Q. I have broken my leg and want to make sure I eat enough protein to mend it fast, could you tell me what foods I need to include?A. Good nutrition is one of the important influences on fracture healing. The healing time for broken bones is influenced by a number of variables and good nutrition will certainly have a huge impact.

It is well documented that calcium is essential for bone health; calcium improves bone density and can also reduce the risk of fractures. One of the key roles of calcium in the body is to act as a neutraliser. When you eat too much acid food – such as protein – your body calls up calcium reserves from the bones to counteract the acidity, too much acid is neutralised by the bodies’ release of calcium, an alkane mineral that is stored in your bones.

The best way to make your diet more alkaline is to increase your intake of fruit and vegetables each day, and choose good quality animal protein such as fish or eggs. Avoid caffeine and soft drinks as caffeine causes the loss of calcium, and soft drinks will also cause a leaching effect from your bones as they are high in phosphorus.

There's no doubt that calcium is imperative to build up and maintain the strength of our bones, but high levels in our diets or in supplements do not necessarily mean that the calcium is actually reaching our bones. When we consume calcium we need both stomach acid and vitamin D in order to absorb calcium properly. Many other nutrients are similarly critical for healthy bones, and these include magnesium, vitamin C vitamin D, zinc and boron. This is why it is imperative not to focus exclusively on calcium, but to take a range of nutrients that are important for the bones.

Magnesium, helps to metabolise calcium and in turn converts vitamin D – which helps regulates calcium absorption and excretion, especially when calcium intake is low – to the active form necessary to ensure that calcium is efficiently absorbed. Richest food source include - curly kale, broccoli, spinach, okra, peas, brown rice, quinoa, oatcakes, figs, sunflower seeds, sesame seeds, almonds, Brazil nuts, prawns and lentils. Vitamin C is important in the manufacture of collagen, the 'cement’ that holds the bone matrix together. Richest food source: Citrus fruits, kiwi fruit, black currants, berries, tomatoes and peppers. Vitamin D is important for proper calcium metabolism and low levels have been shown to reduce bone density. Richest food source: Oily fish, egg yolk, molasses, wheat germ, broccoli and kelp (vitamin D is also formed by the skin from UV sunlight). Zinc is needed for the proper formation of osteoclasts and osteoblasts, the two cells which are essential for bone repair. Richest food sources include - peas, chickpeas, prawns, squid, chicken, turkey, lean red meat, white fish, oatcakes, oats, brown rice, quinoa, buckwheat noodles, pine nuts, cashew nuts, pumpkin seeds, crab, lobster and sardines. Boron, a trace mineral, is also needed as it plays a crucial part in the conversion of vitamin D into its active form. Richest food sources of boron: include pears, prunes, pulses, raisins, tomatoes, and apples.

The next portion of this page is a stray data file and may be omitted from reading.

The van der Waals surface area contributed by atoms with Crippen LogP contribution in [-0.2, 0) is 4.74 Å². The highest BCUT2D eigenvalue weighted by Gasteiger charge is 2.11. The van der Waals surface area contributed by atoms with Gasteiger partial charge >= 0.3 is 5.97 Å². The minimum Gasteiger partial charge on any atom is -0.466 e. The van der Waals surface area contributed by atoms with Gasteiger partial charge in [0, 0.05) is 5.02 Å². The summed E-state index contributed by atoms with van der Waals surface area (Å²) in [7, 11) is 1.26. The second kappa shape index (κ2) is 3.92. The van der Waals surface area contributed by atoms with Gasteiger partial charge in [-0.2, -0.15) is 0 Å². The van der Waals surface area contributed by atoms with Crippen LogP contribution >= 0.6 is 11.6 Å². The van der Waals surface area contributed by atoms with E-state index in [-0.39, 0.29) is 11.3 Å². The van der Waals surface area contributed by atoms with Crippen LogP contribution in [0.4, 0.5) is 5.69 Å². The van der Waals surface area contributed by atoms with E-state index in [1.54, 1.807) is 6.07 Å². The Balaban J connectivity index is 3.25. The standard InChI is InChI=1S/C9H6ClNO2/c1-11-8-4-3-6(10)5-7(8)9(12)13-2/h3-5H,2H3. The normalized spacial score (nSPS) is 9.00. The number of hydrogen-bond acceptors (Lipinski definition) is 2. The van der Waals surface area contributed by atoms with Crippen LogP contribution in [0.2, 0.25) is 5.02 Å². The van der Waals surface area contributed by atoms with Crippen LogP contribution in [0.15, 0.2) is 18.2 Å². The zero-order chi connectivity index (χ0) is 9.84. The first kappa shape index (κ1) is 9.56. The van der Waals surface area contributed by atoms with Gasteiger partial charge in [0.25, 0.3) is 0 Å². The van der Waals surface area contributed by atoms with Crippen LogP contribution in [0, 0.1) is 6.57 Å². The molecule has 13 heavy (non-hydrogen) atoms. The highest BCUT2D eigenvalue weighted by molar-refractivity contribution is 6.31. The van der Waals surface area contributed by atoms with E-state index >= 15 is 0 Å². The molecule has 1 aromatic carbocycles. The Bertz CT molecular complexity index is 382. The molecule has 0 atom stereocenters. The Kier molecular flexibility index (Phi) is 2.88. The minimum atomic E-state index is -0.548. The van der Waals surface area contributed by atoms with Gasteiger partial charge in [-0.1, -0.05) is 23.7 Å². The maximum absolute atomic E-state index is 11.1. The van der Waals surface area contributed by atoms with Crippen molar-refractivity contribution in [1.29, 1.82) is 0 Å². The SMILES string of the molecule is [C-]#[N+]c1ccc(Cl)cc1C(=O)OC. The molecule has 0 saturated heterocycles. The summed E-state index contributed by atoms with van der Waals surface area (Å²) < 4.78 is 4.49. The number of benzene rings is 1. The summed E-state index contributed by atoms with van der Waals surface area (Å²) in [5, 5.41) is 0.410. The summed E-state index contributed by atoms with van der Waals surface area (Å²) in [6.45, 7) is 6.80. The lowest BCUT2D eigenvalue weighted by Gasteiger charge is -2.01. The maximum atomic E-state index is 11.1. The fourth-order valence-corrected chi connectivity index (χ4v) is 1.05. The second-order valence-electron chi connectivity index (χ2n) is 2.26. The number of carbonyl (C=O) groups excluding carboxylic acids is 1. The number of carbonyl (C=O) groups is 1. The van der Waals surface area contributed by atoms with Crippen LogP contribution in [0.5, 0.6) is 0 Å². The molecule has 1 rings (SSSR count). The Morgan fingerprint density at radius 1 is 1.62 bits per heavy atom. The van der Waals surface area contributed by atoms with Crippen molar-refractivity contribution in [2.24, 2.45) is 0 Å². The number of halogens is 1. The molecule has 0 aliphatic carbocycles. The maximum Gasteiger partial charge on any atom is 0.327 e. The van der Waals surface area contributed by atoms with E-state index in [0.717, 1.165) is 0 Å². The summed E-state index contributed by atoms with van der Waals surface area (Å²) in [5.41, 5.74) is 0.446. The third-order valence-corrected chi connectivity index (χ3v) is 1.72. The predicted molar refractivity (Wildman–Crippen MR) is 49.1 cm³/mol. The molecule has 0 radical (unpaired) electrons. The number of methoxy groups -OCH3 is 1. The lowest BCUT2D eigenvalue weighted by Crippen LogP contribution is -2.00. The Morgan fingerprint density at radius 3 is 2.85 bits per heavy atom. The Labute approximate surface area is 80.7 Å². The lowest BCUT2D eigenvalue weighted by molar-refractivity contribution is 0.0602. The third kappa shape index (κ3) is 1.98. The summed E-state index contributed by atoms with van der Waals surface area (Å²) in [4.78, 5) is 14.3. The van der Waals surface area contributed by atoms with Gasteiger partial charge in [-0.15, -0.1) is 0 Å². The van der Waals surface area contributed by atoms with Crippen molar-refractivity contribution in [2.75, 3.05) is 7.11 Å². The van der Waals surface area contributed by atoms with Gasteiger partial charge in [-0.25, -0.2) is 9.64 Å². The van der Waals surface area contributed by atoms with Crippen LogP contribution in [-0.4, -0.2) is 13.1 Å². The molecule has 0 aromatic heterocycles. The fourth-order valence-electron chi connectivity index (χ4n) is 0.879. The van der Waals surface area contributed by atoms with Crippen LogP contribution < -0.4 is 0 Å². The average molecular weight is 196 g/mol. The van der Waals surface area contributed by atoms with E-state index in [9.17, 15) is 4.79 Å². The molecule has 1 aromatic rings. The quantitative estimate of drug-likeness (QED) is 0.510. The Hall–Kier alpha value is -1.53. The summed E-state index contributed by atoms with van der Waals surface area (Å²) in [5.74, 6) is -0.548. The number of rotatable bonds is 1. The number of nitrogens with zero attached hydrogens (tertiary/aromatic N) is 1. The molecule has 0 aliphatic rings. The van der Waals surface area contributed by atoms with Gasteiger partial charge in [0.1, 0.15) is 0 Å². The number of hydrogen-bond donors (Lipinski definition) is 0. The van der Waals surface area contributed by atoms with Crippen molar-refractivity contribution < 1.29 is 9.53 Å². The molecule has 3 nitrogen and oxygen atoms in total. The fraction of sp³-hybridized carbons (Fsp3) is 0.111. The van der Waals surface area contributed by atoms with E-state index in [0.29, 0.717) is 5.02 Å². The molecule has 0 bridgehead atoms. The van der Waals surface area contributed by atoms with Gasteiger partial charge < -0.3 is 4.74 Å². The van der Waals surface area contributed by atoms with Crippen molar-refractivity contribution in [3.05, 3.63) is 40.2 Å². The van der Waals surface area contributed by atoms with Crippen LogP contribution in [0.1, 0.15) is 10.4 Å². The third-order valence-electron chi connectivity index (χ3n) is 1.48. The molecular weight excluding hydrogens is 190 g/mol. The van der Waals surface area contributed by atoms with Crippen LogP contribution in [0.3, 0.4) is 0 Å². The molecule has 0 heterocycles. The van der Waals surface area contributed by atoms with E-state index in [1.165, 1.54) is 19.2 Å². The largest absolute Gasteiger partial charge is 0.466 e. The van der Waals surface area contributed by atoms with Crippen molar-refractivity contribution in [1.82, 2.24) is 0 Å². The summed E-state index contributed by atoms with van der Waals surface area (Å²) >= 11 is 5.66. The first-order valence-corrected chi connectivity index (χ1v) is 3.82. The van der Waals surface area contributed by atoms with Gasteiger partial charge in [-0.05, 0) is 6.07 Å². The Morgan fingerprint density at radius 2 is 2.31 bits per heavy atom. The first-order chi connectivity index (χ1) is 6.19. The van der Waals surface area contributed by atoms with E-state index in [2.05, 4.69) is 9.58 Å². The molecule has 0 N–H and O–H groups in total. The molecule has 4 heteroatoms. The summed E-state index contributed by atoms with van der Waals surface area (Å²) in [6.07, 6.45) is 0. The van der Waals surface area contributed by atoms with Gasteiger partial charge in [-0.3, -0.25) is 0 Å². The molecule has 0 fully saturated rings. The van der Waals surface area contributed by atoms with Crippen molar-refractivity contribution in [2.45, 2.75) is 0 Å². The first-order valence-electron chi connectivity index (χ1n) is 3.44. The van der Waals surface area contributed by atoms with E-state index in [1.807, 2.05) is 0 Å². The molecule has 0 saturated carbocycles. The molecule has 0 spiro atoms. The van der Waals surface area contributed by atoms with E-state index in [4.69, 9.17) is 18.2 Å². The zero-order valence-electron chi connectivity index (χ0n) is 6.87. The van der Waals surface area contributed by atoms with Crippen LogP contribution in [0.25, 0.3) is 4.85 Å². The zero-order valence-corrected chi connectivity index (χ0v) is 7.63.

Once the plaster cast is removed, usually after approx 6 weeks, Mobilization, i.e. weight bearing exercises and isometric exercises should be undertaken to ensure that healing and strengthening continues.